Tuesday, June 17, 2014

Is anger overload a biological problem?

Hi, I have a now 8 yr old son with every year becoming more aggressive and angry. He shows signs of ODD (oppositional defiant disorder) and by learning just now of this anger overload I believe that is a factor. He has had rages since toddler yrs. He would bang his head in tantrums progressing by age 2 to throwing chairs in fits. He is brilliant and the loving one when not angry. He cannot simply say no. He will scream in your face, sassy, and not a care of earning or losing anything. The rages are continuous throughout the day and just had one episode ever in a school when a girl knocked down stuff of his: he screamed right in her face till she cried and he knocked all of her things down. He said it is very hard to keep control throughout the school day. At home there is no control. I have been working in behavioral health with children and cannot help my own child. Is this a chemical thing or just plain rage? Thank you.

Hi, When anger overload has been an issue for years, it is likely that there are developmental delays in the brain such that there may be a) "weak" communication between the emotional centers of the brain and the self-control centers of the brain, or b) the emotional centers of the brain may be overactive, or c) the control centers of the brain may be underactive.  The amygdala is one part of the brain that is aroused when we get angry, while the prefrontal cortex is a part of the brain that helps us exercise self-control.  We do not know yet exactly which part of the brain is not responding adequately in children with anger overload.  With new imaging equipment (like CAT and PET scans) we hope to know more in the years to come.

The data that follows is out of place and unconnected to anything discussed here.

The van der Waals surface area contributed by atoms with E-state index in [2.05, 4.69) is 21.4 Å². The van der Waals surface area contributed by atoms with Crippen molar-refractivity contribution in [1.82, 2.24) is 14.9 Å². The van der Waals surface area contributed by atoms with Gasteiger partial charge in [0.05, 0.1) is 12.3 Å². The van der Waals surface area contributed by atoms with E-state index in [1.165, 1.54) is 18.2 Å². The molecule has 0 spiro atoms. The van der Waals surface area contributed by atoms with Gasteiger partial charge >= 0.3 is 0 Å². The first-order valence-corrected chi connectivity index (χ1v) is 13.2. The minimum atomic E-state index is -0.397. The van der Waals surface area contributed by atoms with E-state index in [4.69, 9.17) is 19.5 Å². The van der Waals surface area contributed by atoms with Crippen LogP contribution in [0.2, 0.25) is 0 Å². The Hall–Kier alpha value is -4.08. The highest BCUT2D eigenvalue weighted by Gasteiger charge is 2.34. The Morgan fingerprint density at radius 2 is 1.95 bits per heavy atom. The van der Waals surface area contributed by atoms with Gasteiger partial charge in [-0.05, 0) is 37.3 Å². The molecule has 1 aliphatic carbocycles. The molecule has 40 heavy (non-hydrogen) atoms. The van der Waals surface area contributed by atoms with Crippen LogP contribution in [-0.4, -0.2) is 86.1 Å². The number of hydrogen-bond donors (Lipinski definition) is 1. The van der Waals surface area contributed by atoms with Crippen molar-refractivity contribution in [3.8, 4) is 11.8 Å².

However, "exercise" can help brain development.  That is why it is important to work with your child on self-control strategies.  In my parent's manual, I explain ways to help children develop better self control.  It takes time and practice, since we are dealing with brain development and with strong emotions.  But it will make such a difference in your child's life once he can control his anger better.  Look through other posts on my blog or check out the strategies I describe in my parent's manual, and see which ideas make the most sense for your child.  Sometimes it also helps to consult with a mental health professional in your area to rule out any other issues and to fine tune the strategies for your situation.

All the best, Dr. Dave Gottlieb 

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